The City of Port Coquitlam launched a Let’s Talk Housing Options initiative. Three housing options were presented that aimed to accommodate growth but maintain ground-oriented dwellings: laneway houses, duplexes, and smaller lot sizes. Continue reading
Metro Vancouver is calling on BC’s four largest political parties to publicly clarify their platforms on critical issues facing the region, including affordable housing, transit and protecting the environment, as well as how they intend to work with the regional government on funding major capital projects.
On February 27, 2017 Metro Vancouver’s Regional Homelessness Task Force released its position paper: Addressing Homelessness in the Metro Vancouver Region with new research findings and recommendations. The report finds a number of disturbing trends that show a homelessness crisis is affecting all corners of the Lower Mainland.
The first year of the Corporation of Delta’s Urban Reforestation Project will see more than 1,000 trees planted in Delta. In five years, a total of 5,000 trees will be planted in Delta’s parks, boulevards, and medians.
Waste is one of the pressing issues of our time. And while recycling and composting efforts keep some materials out of our landfills, reducing waste also means going deeper, examining every part of the product life cycle, from raw materials to opportunities for re-use before disposal. Continue reading
Metro Vancouver member City of North Vancouver is addressing climate change with several programs advancing non-polluting forms of transportation, like the Green Necklace, a paved trail that circles North Van’s central Lonsdale area.
At the 2016 Metro Vancouver Zero Waste Conference, keynote speaker Owen Zachariasse profiled his company’s Park 20|20 development; with its closed loop energy and water systems, human-centered design, and innovative construction. An condensed version of his presentation aired in Metro Vancouver as the first episode of the 2017 season of The Sustainable Region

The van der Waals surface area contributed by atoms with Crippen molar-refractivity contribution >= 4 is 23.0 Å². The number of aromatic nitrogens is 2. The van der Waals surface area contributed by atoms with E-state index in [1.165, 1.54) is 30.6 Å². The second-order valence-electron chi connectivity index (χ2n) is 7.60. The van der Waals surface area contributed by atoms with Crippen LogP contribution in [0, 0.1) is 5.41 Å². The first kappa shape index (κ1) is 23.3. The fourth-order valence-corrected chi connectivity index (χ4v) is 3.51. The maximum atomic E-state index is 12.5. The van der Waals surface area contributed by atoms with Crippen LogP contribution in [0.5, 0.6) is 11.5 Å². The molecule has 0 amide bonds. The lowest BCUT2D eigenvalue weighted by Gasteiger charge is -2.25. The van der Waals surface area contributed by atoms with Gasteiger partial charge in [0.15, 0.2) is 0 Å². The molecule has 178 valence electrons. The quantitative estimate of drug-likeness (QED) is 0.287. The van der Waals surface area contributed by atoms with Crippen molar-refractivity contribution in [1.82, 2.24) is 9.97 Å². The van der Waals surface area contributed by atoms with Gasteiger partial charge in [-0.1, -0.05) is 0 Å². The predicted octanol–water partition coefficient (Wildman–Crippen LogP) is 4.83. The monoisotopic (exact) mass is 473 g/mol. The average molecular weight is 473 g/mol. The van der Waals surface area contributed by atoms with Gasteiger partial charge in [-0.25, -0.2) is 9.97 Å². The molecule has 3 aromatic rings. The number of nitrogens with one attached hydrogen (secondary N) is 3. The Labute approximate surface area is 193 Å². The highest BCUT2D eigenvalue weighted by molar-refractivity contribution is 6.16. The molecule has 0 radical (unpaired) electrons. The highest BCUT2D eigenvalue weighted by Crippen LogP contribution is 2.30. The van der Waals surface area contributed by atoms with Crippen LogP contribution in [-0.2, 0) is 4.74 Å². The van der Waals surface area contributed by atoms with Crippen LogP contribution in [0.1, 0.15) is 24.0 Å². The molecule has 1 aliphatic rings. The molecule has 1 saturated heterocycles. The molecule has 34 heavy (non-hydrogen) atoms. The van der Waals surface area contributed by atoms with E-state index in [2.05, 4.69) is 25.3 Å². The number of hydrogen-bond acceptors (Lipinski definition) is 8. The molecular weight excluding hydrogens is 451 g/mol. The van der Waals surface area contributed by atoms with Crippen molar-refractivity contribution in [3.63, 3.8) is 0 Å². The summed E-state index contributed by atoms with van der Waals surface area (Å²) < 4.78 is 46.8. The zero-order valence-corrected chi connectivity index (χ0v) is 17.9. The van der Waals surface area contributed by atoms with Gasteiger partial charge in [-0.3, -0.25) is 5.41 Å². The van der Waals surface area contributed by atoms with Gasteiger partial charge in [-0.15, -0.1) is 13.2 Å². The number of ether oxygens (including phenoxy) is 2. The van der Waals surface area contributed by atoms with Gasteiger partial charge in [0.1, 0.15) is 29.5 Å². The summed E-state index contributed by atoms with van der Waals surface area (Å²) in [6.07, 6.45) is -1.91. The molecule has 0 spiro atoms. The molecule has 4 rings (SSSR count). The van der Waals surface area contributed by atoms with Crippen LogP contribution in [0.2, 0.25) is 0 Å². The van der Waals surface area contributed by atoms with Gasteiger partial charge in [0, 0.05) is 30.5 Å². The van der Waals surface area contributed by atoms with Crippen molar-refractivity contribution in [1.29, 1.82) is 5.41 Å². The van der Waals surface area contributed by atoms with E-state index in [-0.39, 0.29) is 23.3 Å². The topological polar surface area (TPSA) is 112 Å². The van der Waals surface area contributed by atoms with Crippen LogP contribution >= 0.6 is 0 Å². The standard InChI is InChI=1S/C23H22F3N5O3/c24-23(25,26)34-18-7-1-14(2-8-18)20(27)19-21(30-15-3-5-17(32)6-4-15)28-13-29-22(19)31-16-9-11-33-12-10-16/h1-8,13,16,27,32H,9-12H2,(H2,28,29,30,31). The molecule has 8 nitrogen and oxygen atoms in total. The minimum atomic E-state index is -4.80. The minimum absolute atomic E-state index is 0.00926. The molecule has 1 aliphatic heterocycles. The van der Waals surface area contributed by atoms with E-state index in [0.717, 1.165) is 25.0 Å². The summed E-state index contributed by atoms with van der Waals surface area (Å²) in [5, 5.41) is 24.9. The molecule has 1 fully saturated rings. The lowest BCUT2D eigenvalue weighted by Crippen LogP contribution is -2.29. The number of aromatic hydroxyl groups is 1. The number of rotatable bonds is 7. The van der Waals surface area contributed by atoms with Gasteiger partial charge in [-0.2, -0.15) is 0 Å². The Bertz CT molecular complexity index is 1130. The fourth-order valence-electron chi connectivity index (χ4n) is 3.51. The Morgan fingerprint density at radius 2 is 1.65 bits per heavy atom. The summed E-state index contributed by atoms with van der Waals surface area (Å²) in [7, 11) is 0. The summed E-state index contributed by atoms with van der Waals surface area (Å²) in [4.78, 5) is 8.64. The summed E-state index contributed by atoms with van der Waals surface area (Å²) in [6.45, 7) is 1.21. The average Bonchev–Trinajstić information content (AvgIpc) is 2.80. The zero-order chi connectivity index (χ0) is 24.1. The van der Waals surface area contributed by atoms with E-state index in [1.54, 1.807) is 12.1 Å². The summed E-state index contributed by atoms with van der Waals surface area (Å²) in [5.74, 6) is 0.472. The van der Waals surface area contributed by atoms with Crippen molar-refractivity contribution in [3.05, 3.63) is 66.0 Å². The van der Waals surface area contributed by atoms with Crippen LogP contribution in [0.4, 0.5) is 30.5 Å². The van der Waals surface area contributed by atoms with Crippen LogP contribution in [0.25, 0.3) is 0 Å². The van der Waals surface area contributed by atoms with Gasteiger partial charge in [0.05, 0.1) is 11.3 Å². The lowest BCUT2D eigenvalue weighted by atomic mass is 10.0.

There’s a growing awareness of the effects of Indian Residential schools and that knowledge is being shared though words, actions, and art.
Several individuals line up to wash their bodies with a smudge of smoke. They are preparing to go on a walk that is only a few blocks long through East Vancouver, but in fact is part of a much longer road. It is Orange Shirt Day, one of several events emphasizing the memory and effects of Canadian Residential Schools on indigenous people.
At the east end of Burnaby Lake, Metro Vancouver Senior Engineer Ed Von Euw stands on the small dam that divides the lake from the Brunette River as he points to salmon in swirling water near an opening in the dam. “They make their way up the fish ladder where rock clusters have been placed. It creates a series of pools so they can step up (to the dam),” he explains.
Surrey is one of the first cities in Canada to embark on a full conversion of street lighting to LED. The high efficiency and life expectancy of LED lights will result in about $1 million in annual savings in reduced power consumption and maintenance costs.